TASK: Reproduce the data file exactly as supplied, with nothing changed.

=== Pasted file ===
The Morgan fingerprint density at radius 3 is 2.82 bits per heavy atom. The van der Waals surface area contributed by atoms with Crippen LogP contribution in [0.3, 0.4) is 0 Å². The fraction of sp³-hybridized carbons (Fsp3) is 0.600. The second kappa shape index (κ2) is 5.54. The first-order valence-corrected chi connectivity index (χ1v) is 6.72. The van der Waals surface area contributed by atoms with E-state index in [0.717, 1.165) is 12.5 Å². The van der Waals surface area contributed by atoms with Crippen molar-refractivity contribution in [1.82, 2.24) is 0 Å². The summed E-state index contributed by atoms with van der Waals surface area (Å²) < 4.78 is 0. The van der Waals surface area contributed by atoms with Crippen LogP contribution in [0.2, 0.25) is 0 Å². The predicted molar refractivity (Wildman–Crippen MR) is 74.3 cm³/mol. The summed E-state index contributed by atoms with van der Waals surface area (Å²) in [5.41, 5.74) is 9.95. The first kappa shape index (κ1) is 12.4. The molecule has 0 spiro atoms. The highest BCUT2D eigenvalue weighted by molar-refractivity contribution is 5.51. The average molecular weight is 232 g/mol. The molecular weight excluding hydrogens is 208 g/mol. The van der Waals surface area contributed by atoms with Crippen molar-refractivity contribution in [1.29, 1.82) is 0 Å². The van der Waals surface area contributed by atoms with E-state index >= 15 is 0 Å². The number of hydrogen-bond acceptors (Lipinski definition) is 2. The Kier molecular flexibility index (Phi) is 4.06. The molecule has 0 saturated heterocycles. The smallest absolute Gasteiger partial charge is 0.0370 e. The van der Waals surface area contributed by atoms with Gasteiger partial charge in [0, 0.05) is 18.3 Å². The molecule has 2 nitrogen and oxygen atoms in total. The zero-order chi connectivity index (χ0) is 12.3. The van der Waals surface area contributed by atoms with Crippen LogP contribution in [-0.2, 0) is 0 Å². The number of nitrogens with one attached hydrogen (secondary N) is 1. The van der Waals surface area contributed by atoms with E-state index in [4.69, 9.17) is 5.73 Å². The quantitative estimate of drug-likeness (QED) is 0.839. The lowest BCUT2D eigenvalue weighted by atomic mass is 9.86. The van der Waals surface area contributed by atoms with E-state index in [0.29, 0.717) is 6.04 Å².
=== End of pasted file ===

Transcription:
The Morgan fingerprint density at radius 3 is 2.82 bits per heavy atom. The van der Waals surface area contributed by atoms with Crippen LogP contribution in [0.3, 0.4) is 0 Å². The fraction of sp³-hybridized carbons (Fsp3) is 0.600. The second kappa shape index (κ2) is 5.54. The first-order valence-corrected chi connectivity index (χ1v) is 6.72. The van der Waals surface area contributed by atoms with E-state index in [0.717, 1.165) is 12.5 Å². The van der Waals surface area contributed by atoms with Crippen molar-refractivity contribution in [1.82, 2.24) is 0 Å². The summed E-state index contributed by atoms with van der Waals surface area (Å²) < 4.78 is 0. The van der Waals surface area contributed by atoms with Crippen LogP contribution in [0.2, 0.25) is 0 Å². The predicted molar refractivity (Wildman–Crippen MR) is 74.3 cm³/mol. The summed E-state index contributed by atoms with van der Waals surface area (Å²) in [5.41, 5.74) is 9.95. The first kappa shape index (κ1) is 12.4. The molecule has 0 spiro atoms. The highest BCUT2D eigenvalue weighted by molar-refractivity contribution is 5.51. The average molecular weight is 232 g/mol. The molecular weight excluding hydrogens is 208 g/mol. The van der Waals surface area contributed by atoms with Crippen molar-refractivity contribution in [1.29, 1.82) is 0 Å². The van der Waals surface area contributed by atoms with E-state index >= 15 is 0 Å². The number of hydrogen-bond acceptors (Lipinski definition) is 2. The Kier molecular flexibility index (Phi) is 4.06. The molecule has 0 saturated heterocycles. The smallest absolute Gasteiger partial charge is 0.0370 e. The van der Waals surface area contributed by atoms with Gasteiger partial charge in [0, 0.05) is 18.3 Å². The molecule has 2 nitrogen and oxygen atoms in total. The zero-order chi connectivity index (χ0) is 12.3. The van der Waals surface area contributed by atoms with Crippen LogP contribution in [-0.2, 0) is 0 Å². The number of nitrogens with one attached hydrogen (secondary N) is 1. The van der Waals surface area contributed by atoms with E-state index in [4.69, 9.17) is 5.73 Å². The quantitative estimate of drug-likeness (QED) is 0.839. The lowest BCUT2D eigenvalue weighted by atomic mass is 9.86. The van der Waals surface area contributed by atoms with E-state index in [0.29, 0.717) is 6.04 Å².